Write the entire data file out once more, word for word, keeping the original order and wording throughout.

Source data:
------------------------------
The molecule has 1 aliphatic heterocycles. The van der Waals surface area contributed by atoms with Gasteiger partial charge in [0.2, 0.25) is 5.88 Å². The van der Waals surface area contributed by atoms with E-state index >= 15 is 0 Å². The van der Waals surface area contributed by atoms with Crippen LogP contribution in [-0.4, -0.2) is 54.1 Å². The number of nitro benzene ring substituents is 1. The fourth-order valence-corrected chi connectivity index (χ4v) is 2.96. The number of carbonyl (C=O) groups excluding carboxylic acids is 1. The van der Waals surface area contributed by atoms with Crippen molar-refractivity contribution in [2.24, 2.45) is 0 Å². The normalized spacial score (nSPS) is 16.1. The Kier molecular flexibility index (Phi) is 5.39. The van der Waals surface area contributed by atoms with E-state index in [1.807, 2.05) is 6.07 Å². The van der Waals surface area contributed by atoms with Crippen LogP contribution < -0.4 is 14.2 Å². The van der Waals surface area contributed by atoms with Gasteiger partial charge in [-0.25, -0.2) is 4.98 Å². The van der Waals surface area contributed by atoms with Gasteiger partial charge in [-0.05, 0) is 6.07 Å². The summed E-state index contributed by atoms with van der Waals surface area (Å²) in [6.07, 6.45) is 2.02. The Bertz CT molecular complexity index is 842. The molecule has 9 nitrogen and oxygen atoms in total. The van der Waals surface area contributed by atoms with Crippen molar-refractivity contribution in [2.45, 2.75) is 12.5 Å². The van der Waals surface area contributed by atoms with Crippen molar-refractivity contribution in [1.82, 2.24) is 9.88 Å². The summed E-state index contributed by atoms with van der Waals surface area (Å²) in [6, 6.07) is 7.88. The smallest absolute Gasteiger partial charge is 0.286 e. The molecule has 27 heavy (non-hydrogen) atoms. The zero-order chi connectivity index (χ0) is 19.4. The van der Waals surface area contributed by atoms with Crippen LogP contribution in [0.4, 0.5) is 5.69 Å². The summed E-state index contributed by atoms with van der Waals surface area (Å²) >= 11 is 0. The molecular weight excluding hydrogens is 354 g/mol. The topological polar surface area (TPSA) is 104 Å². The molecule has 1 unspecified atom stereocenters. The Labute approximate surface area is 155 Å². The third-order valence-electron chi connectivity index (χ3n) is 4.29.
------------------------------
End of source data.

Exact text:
The molecule has 1 aliphatic heterocycles. The van der Waals surface area contributed by atoms with Gasteiger partial charge in [0.2, 0.25) is 5.88 Å². The van der Waals surface area contributed by atoms with E-state index >= 15 is 0 Å². The van der Waals surface area contributed by atoms with Crippen LogP contribution in [-0.4, -0.2) is 54.1 Å². The number of nitro benzene ring substituents is 1. The fourth-order valence-corrected chi connectivity index (χ4v) is 2.96. The number of carbonyl (C=O) groups excluding carboxylic acids is 1. The van der Waals surface area contributed by atoms with Crippen molar-refractivity contribution in [2.24, 2.45) is 0 Å². The normalized spacial score (nSPS) is 16.1. The Kier molecular flexibility index (Phi) is 5.39. The van der Waals surface area contributed by atoms with E-state index in [1.807, 2.05) is 6.07 Å². The van der Waals surface area contributed by atoms with Crippen LogP contribution < -0.4 is 14.2 Å². The van der Waals surface area contributed by atoms with Gasteiger partial charge in [-0.25, -0.2) is 4.98 Å². The van der Waals surface area contributed by atoms with Gasteiger partial charge in [-0.05, 0) is 6.07 Å². The summed E-state index contributed by atoms with van der Waals surface area (Å²) in [6.07, 6.45) is 2.02. The Bertz CT molecular complexity index is 842. The molecule has 9 nitrogen and oxygen atoms in total. The van der Waals surface area contributed by atoms with Crippen molar-refractivity contribution in [2.45, 2.75) is 12.5 Å². The van der Waals surface area contributed by atoms with Crippen molar-refractivity contribution in [1.82, 2.24) is 9.88 Å². The summed E-state index contributed by atoms with van der Waals surface area (Å²) in [6, 6.07) is 7.88. The smallest absolute Gasteiger partial charge is 0.286 e. The molecule has 27 heavy (non-hydrogen) atoms. The zero-order chi connectivity index (χ0) is 19.4. The van der Waals surface area contributed by atoms with Crippen LogP contribution in [0.4, 0.5) is 5.69 Å². The summed E-state index contributed by atoms with van der Waals surface area (Å²) >= 11 is 0. The molecular weight excluding hydrogens is 354 g/mol. The topological polar surface area (TPSA) is 104 Å². The molecule has 1 unspecified atom stereocenters. The Labute approximate surface area is 155 Å². The third-order valence-electron chi connectivity index (χ3n) is 4.29.